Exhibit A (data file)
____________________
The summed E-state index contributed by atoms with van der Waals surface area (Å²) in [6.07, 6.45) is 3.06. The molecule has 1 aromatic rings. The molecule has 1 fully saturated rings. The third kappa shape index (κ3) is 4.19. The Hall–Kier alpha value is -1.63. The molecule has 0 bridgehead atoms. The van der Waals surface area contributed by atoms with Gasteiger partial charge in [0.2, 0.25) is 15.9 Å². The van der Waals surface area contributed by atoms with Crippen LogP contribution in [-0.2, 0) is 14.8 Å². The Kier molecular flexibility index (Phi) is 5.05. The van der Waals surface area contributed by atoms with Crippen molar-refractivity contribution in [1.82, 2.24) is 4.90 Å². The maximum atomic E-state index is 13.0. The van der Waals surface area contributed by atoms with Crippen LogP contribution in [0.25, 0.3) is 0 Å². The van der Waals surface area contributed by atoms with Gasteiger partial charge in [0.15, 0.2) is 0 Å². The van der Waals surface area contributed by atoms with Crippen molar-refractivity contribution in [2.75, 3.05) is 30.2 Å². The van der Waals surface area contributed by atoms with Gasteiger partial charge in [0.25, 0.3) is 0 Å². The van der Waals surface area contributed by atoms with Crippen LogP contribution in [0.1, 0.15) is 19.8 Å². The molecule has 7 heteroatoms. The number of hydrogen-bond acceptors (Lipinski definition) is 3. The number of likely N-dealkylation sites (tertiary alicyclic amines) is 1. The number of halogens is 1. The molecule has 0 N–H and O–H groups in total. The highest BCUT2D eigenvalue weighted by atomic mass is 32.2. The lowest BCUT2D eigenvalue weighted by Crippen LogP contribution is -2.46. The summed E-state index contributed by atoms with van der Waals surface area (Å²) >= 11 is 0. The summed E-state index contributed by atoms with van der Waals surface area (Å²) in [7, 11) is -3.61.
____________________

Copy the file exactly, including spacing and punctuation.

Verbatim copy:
The summed E-state index contributed by atoms with van der Waals surface area (Å²) in [6.07, 6.45) is 3.06. The molecule has 1 aromatic rings. The molecule has 1 fully saturated rings. The third kappa shape index (κ3) is 4.19. The Hall–Kier alpha value is -1.63. The molecule has 0 bridgehead atoms. The van der Waals surface area contributed by atoms with Gasteiger partial charge in [0.2, 0.25) is 15.9 Å². The van der Waals surface area contributed by atoms with Crippen LogP contribution in [-0.2, 0) is 14.8 Å². The Kier molecular flexibility index (Phi) is 5.05. The van der Waals surface area contributed by atoms with Crippen molar-refractivity contribution in [1.82, 2.24) is 4.90 Å². The maximum atomic E-state index is 13.0. The van der Waals surface area contributed by atoms with Crippen LogP contribution in [0.25, 0.3) is 0 Å². The van der Waals surface area contributed by atoms with Gasteiger partial charge in [0.15, 0.2) is 0 Å². The van der Waals surface area contributed by atoms with Crippen molar-refractivity contribution in [2.75, 3.05) is 30.2 Å². The van der Waals surface area contributed by atoms with Gasteiger partial charge in [0.25, 0.3) is 0 Å². The van der Waals surface area contributed by atoms with Crippen LogP contribution in [0.1, 0.15) is 19.8 Å². The molecule has 7 heteroatoms. The number of hydrogen-bond acceptors (Lipinski definition) is 3. The number of likely N-dealkylation sites (tertiary alicyclic amines) is 1. The number of halogens is 1. The molecule has 0 N–H and O–H groups in total. The highest BCUT2D eigenvalue weighted by atomic mass is 32.2. The lowest BCUT2D eigenvalue weighted by Crippen LogP contribution is -2.46. The summed E-state index contributed by atoms with van der Waals surface area (Å²) >= 11 is 0. The summed E-state index contributed by atoms with van der Waals surface area (Å²) in [7, 11) is -3.61.